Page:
WASHINGTON — Businesses slashed 200,000 jobs last month, the largest cuts in more than a decade, the Labor Department said Friday in a report offering a snapshot of how anemic the economy was even before the terrorist attacks.
The overall unemployment rate remained at 4.9 percent, but it is expected to rise sharply when figures are released for the current month.
The new report did not reflect job losses related to the Sept. 11 attacks. Since then, more than 100,000 layoffs have been announced in the aviation industry alone.
Many economists think the unemployment rate in October could surge to 5.3 percent or higher when layoffs from the attacks show up in government surveys.
"We are going to see a rise in the unemployment rates. That’s not in doubt," Treasury Secretary Paul O’Neill said.
"You can call those numbers the bin Laden numbers," Labor Secretary Elaine Chao said, referring to the man the administration has fingered in the attacks, Osama bin Laden.
For September, the cut in 199,000 jobs was the largest one-month decline since payroll jobs fell by 259,000 in February 1991, when the country was in the depths of the last recession.
Manufacturing jobs again accounted for much of the loss. Factories let go 93,000 workers last month, the 14th straight month of manufacturing job losses. Over that period, 1.1 million workers lost their jobs. Factories making industrial machinery and electrical equipment were particularly hard hit and accounted for nearly two-fifths of the manufacturing jobs cut this year.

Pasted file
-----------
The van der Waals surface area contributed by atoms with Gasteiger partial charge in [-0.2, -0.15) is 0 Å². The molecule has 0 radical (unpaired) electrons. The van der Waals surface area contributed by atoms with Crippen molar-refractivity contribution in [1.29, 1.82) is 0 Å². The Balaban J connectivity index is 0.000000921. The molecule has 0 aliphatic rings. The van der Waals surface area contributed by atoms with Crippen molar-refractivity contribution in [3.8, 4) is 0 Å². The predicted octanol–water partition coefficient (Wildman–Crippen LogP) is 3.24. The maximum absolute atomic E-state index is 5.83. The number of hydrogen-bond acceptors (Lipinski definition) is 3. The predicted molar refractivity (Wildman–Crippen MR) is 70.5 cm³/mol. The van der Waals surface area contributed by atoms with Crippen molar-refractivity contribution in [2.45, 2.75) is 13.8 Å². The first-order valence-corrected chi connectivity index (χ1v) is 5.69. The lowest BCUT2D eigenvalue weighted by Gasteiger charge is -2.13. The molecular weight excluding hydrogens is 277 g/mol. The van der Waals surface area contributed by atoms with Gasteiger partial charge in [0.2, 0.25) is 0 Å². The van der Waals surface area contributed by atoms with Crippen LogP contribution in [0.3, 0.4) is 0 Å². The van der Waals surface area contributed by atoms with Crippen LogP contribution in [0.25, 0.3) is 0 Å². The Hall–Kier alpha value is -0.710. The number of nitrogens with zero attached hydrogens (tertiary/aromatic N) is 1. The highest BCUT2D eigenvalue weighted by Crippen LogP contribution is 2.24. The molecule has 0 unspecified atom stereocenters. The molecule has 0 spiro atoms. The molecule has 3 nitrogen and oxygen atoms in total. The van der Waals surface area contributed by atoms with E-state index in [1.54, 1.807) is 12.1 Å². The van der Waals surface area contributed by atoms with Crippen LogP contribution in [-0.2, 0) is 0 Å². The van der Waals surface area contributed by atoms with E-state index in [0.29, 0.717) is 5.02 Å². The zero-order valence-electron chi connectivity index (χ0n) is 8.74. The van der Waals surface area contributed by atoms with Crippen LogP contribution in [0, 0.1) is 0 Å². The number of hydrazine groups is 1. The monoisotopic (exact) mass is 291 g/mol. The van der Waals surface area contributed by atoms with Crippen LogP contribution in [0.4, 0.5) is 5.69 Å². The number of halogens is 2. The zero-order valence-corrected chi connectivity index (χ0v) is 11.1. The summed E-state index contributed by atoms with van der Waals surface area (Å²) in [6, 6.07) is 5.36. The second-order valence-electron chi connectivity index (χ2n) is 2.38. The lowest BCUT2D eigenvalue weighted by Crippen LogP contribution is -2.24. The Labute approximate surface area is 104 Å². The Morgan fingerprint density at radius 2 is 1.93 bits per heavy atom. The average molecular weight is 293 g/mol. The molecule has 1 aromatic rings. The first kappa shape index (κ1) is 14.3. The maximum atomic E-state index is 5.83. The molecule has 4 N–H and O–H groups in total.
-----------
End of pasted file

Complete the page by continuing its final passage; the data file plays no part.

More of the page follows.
"The job picture looks very grim," said Joel Naroff, president and chief economist of Naroff Economic Advisors Inc.
Businesses shed jobs last month, but the unemployment rate was unchanged at 4.9 percent. The rate is based on a survey of American households, and a separate survey of businesses showed the sharp reduction in nonfarm payroll jobs. Over time, the two surveys generally reflect the same trends.
The surveys were conducted the week of the Sept. 11 attacks. But a person was counted as employed even if he only worked one hour during that week. Even if workers were laid off afterward, they would still be considered employed in the report.
Many economists, who now think the nation is entering a full-blown recession because of the attacks, predict the jobless rate could climb to 6.5 percent before a recovery begins. Just last year, unemployment had fallen to a three-decade low of 3.9 percent.
"The fallout from the attacks made an already bad situation worse," said Dean Baker, an economist for the Center for Economic and Policy Research.
Service jobs, where most Americans are employed, showed a rare decline for September, with cuts of 41,000 jobs. The biggest decline in that category was in business services, which includes temporary help agencies.
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